Calling it vital to the United States livestock industry’s ability to more quickly control and eradicate foreign animal diseases and keep export markets open, the National Pork Producers Council urged Congress to restore funding for a national animal identification system.
In letters sent to the chairmen and ranking members of the agriculture subcommittees of the Senate and House Appropriations Committees, NPPC said the pork industry’s competitiveness and its exports, which create thousands of jobs and generate wealth, are threatened by the failure of the U.S. to implement an animal ID plan.
The Senate Appropriations Committee two weeks ago approved a fiscal 2011 agriculture funding bill that stripped out money for the U.S. Department of Agriculture’s animal traceability program. The House Appropriations agriculture subcommittee also “zeroed out” funding for it. President Obama had requested $14.2 million for the program.
“NPPC supports a mandatory national ID system for all relevant species and is asking lawmakers to put back into the agriculture appropriations bill funding for the traceability program,” said NPPC President Sam Carney, a pork producer from Adair, Iowa. “The goal of an ID system is trace back of an animal to its farm of origin within 48 hours of the discovery of a disease. That would allow a disease to be brought under control and eradicated more quickly, saving animals – and taxpayer dollars – and keeping foreign markets open to our exports.”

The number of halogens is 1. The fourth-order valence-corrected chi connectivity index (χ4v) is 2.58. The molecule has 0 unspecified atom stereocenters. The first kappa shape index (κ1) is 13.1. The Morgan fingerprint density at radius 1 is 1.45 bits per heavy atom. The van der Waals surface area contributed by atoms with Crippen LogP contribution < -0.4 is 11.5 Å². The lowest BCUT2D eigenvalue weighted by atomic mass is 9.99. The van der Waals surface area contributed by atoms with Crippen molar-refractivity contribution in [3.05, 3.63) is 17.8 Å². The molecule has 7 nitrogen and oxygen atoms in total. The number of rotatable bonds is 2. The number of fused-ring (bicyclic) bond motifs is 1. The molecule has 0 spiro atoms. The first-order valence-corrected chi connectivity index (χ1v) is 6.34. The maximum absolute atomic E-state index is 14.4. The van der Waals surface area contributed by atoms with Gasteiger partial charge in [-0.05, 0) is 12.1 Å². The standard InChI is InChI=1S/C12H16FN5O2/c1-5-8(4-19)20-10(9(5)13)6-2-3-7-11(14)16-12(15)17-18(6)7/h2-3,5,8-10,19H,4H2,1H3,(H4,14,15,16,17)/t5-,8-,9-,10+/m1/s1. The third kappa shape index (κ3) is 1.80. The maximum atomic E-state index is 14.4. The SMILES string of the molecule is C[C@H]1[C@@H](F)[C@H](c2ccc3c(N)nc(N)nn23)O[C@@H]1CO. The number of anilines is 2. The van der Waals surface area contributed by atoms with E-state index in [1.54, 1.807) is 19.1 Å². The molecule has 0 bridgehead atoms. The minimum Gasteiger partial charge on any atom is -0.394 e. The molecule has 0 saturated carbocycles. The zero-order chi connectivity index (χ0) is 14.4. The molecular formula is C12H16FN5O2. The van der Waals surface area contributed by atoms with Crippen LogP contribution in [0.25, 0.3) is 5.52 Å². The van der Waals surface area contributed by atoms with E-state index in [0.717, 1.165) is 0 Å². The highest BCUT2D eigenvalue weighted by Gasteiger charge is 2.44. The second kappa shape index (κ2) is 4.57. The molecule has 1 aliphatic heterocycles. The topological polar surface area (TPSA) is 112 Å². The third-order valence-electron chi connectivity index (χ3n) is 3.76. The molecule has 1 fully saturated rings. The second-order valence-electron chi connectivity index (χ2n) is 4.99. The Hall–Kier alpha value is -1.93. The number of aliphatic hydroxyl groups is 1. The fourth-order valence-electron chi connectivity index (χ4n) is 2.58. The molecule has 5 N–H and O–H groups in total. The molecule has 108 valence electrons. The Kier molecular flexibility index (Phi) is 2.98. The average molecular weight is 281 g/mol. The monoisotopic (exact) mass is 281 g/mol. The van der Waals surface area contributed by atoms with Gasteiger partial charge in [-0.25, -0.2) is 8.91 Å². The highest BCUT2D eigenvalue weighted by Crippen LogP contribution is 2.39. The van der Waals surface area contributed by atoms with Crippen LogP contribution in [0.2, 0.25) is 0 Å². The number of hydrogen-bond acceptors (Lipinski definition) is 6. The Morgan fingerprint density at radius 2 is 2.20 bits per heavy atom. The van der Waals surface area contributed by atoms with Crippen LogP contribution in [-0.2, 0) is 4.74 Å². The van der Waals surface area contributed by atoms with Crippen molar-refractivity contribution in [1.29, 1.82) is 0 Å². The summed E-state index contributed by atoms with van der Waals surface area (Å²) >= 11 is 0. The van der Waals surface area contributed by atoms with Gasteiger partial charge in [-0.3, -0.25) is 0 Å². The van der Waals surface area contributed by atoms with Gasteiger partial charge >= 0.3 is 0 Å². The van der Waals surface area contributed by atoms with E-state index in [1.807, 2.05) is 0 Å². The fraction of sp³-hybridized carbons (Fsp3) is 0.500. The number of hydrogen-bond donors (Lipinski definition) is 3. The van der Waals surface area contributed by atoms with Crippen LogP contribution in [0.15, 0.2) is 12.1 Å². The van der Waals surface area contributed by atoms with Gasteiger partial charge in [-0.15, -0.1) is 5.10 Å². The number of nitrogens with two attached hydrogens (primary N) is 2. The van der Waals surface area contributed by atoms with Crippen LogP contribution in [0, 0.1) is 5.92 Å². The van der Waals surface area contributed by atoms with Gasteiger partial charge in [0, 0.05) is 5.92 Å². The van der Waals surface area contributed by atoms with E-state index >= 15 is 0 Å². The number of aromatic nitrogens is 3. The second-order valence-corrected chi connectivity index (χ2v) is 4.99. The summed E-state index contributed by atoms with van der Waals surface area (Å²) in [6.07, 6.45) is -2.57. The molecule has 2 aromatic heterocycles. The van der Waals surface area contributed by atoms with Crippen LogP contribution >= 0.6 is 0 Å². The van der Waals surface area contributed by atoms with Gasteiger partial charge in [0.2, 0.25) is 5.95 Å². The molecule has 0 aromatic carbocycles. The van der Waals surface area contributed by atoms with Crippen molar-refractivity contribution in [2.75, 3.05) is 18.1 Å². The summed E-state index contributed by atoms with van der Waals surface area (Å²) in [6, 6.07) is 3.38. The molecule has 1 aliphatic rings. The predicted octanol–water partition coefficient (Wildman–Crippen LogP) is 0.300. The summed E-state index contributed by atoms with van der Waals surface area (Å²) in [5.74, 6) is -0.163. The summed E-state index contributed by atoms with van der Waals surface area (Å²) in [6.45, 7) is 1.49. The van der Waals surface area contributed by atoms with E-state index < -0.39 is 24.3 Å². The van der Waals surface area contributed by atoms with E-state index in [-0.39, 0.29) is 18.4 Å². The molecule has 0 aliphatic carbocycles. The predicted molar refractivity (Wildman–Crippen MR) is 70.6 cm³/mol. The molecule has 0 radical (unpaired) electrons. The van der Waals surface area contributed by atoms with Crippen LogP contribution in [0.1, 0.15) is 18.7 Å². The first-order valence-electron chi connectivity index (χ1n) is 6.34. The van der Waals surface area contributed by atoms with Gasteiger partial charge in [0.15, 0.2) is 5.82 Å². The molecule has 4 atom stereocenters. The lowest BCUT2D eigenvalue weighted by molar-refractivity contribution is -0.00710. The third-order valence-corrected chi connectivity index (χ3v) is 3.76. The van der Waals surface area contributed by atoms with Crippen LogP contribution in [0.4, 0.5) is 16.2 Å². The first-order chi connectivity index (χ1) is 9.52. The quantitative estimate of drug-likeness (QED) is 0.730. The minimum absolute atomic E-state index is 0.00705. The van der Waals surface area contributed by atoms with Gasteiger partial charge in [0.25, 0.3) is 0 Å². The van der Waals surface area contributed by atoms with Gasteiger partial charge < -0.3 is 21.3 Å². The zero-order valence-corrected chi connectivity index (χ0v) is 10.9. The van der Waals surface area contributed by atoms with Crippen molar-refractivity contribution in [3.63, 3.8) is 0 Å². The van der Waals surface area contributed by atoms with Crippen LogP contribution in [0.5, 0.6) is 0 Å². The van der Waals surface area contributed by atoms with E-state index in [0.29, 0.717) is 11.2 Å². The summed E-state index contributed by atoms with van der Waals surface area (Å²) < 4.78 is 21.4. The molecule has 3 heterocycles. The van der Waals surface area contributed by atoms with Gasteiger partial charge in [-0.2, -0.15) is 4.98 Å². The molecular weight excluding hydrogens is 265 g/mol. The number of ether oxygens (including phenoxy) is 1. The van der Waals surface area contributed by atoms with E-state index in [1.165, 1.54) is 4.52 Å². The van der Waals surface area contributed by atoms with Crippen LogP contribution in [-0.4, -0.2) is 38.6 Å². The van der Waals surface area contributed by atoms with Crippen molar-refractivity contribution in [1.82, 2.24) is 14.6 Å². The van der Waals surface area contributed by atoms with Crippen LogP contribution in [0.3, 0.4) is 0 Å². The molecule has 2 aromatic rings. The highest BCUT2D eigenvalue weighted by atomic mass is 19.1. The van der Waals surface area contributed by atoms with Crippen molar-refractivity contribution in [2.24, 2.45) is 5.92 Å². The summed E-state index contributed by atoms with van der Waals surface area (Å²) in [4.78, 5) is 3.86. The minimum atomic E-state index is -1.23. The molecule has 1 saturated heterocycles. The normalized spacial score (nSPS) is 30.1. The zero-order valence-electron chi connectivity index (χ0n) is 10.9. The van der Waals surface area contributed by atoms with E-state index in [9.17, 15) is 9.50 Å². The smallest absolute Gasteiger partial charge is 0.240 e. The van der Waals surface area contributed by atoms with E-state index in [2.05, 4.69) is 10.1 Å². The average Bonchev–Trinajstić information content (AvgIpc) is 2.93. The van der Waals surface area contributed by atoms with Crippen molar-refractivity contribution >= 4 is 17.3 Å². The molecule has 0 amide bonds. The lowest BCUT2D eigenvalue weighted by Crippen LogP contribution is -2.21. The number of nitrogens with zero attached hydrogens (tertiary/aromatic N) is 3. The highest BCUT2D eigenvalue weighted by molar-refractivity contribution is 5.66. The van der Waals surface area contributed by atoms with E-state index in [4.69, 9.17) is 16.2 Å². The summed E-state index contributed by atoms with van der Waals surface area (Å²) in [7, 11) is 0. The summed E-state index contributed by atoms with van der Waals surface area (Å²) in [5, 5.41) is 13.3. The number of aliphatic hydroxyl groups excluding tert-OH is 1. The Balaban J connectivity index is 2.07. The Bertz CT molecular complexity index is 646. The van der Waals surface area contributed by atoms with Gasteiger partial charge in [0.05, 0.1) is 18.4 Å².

By not having an animal traceability program, NPPC said in its letter, the United States will be without one of the components the World Organization for Animal Health (OIE) considers essential for an effective veterinary services program. The United States will be at a serious competitive disadvantage in international markets as other countries tout their animal tracing capabilities.
Many major livestock-producing countries, including Canada, the European Union and Japan, have implemented, or are implementing, animal traceability systems. And most meat-importing countries will be in a position of requiring traceability as a condition for importing meat and will have the support of the OIE in their efforts, NPPC pointed out.